Every responsible property owner would know to follow a strict septic tank maintenance routine to protect the system against clogging and failure. Most septic tanks need to be pumped every 3 to 5 years, on average. The actual frequency will depend on the system’s tank size, the number of solid wastes allowed into it, and the overall usage habits of the users. The only way to be certain of how frequently a particular septic tank needs to be pumped is to have it submitted to inspection annually. Measuring the sludge and scum layers’ thickness determines when pumping is required. Whenever the bottom of the scum layer is within 3 inches of the bottom of the outlet baffle or if the top of the sludge layer is within 12 inches of the bottom of the outlet fitting, then you know that your septic tank needs to be pumped out.
If you cannot remember when your septic tank was last pumped, this could be your first sign to expect a system problem sooner than you think. Neglecting to have a septic tank pumped over a long time slows down the decomposition process, leading to blockage and sewage overflow. Over time, excrement, food, and other solid wastes build-up, and if left to accumulate, the septic system could give up and back up completely.
It is not always easy to detect when a septic system is in trouble. A septic system’s lifespan can last through several decades or just a year or two. Rather than sitting around and waiting for your septic system to reach its demise, it is simply good sense to act upon the first signs of malfunction. Better yet, having your septic tank regularly cleaned out every 3 to 5 years and having it inspected periodically will certainly optimize your entire system’s life.
The Drainfield: A Closer Look
As wastewater from your home or building enters your septic tank, it displaces the wastewater that’s already in there. The “older” wastewater flows out of the septic tank and into your drainfield – a septic system’s second major component. The drainfield is made up of a series of gravel-filled trenches and perforated pipes buried underground. A typical drainfield pipe is about 4 inches in diameter and is buried in a trench that is typically 4 to 6 feet in depth and a width of 2. Gravel fills the bottom 2 to 3 feet of a trench while dirt covers the layer of gravel. Once displaced by fresh waste, the effluent from the tank makes its way into these perforated pipes, either by gravity or with the aid of a mechanical pump. Distribution boxes can help distribute the effluent about the drainfield. In the ground of the drainfield, the bacterial population is crucial, just as it is in your septic tank. As the pre-treated effluent trickles out of the perforated pipes, through the gravel, and into the soil, beneficial bacteria (and some other organisms) in the ground digest the pathogens present, leaving clean water to trickle further down and into groundwater reservoirs.
You may have heard the expression, “grass is always greener over the septic tank.” Actually, this is more accurate for the drainfield where the grass really is greener due to the presence of moisture and nutrients in the area. In a healthy and properly-functioning septic system, all the bacteria that are required to process waste is naturally present. Bacteria that aid our own physiological digestion travel with waste into the septic tank, where they feed and thrive. With each flush of solid waste, new colonies are added.
The real bottom line is that bacteria are what make septic systems work. Beneficial bacteria break down waste, removing harmful pathogens in the process, leaving the water clean enough to safely filter down to the ground. These helpful bacteria are present in the septic tank but do most of the “hard labor” in the drainfield.
A septic system is typically powered by gravity. Wastewater flows down from the facility to the septic tank and then down to the drainfield. This is what’s referred to a completely passive system. The size of a drainfield is determined by the soil conditions in your property, i.e. how well the ground absorbs water. In locations where the ground consists of hard clay that absorbs water very slowly, you will need a much bigger drainfield.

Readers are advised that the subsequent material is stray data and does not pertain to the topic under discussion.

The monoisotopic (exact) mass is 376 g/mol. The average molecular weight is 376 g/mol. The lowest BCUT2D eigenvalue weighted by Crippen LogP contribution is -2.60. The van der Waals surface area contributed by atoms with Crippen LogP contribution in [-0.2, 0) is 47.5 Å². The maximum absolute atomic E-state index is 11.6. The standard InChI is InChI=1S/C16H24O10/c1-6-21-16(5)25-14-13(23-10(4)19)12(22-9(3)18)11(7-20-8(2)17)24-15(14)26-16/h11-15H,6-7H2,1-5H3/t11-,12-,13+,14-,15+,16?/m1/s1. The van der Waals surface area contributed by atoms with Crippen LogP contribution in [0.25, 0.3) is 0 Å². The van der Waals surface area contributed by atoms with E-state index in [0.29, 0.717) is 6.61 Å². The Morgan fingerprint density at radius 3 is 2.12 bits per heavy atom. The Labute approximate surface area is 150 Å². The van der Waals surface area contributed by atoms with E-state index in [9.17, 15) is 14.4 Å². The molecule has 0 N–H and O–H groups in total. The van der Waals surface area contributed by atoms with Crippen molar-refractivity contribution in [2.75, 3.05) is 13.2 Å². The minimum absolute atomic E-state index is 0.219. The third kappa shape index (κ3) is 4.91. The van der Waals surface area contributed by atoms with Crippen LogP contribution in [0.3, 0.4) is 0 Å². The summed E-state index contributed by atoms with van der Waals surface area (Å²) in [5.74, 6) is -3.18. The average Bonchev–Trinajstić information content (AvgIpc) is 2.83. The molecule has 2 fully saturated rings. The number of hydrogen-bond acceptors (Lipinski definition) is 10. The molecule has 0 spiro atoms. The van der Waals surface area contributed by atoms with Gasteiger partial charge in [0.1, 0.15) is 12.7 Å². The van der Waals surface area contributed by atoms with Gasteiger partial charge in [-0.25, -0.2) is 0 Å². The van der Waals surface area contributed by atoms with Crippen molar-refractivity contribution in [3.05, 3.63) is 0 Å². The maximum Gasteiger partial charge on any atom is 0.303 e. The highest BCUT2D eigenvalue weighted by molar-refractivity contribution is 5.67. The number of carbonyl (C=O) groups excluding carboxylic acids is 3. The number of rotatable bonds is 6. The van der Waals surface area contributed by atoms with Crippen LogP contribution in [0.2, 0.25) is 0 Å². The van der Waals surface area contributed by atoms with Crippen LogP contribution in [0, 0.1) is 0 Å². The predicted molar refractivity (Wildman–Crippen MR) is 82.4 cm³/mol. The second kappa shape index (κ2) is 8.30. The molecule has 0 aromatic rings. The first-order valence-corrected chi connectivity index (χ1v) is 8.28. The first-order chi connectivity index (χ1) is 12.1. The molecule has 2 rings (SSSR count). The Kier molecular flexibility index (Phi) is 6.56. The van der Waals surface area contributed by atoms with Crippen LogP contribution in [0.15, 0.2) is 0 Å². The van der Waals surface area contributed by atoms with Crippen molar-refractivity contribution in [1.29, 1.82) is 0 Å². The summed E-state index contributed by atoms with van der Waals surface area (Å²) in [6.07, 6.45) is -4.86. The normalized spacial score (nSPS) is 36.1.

Types of Septic Systems
Septic system size and design can vary widely across properties due to a combination of factors. These factors include the size of the household, lot size, soil conditions, site slope, proximity to water formations, weather conditions, and even local regulations. Below are just some of the most common types of septic systems utilized across the country.
Conventional System. Conventional Septic Systems are, basically, individually-serving, on-site wastewater treatment units opted by properties that are not connected to centralized municipal sewer systems. Conventional systems consist of a septic tank and a trench or bed sub-surface wastewater infiltration system: the drainfield (or leach field). These systems are typically installed in properties with a single-family home or small business facility. In this system, a watertight tank buried beneath the ground receives and partially treats raw wastewater. Heavy solids settle to the bottom of the tank while greases and lighter solids float to the top. The solids stay in the tank while the wastewater is discharged to the drainfield for further treatment and dispersal.
In a gravel/stone-design drainfield, effluent is piped from the septic tank to a shallow underground trench of stone or gravel. A geo-fabric (or similar) material is placed above the trench so sand, dirt, and other contaminants do not enter the clean stone. The effluent percolates through the stone, undergoing further treatment by microbes before it reaches the soil beneath the gravel/stone trench. Gravel/stone-design drain fields are relatively larger and thus may not be suitable for all residential sites or conditions.
Chamber System. Gravel-less drain fields have been widely used for over 30 years in many states, becoming a conventional septic system technology replacing gravel systems. These systems can be manufactured with recycled materials and offer a significant reduction in one’s carbon footprint. An example of a gravel-less system is the chamber system. A chamber system serves as an alternative design to the conventional gravel/stone system. The primary advantage of a chamber system is its ease of delivery and construction. These systems are likewise ideal for areas with high groundwater tables, where the volume of wastewater that enters the septic system is highly variable (such as vacation homes or seasonal lodges), where gravel is scarce, or in areas where other technologies such as plastic chambers are available. A chamber system consists of a series of connected chambers with the areas around and above these chambers are filled with soil. Wastewater travels from the septic tank to these chambers where the wastewater comes into contact with the soil. Microbes on or near the soil treat this received effluent.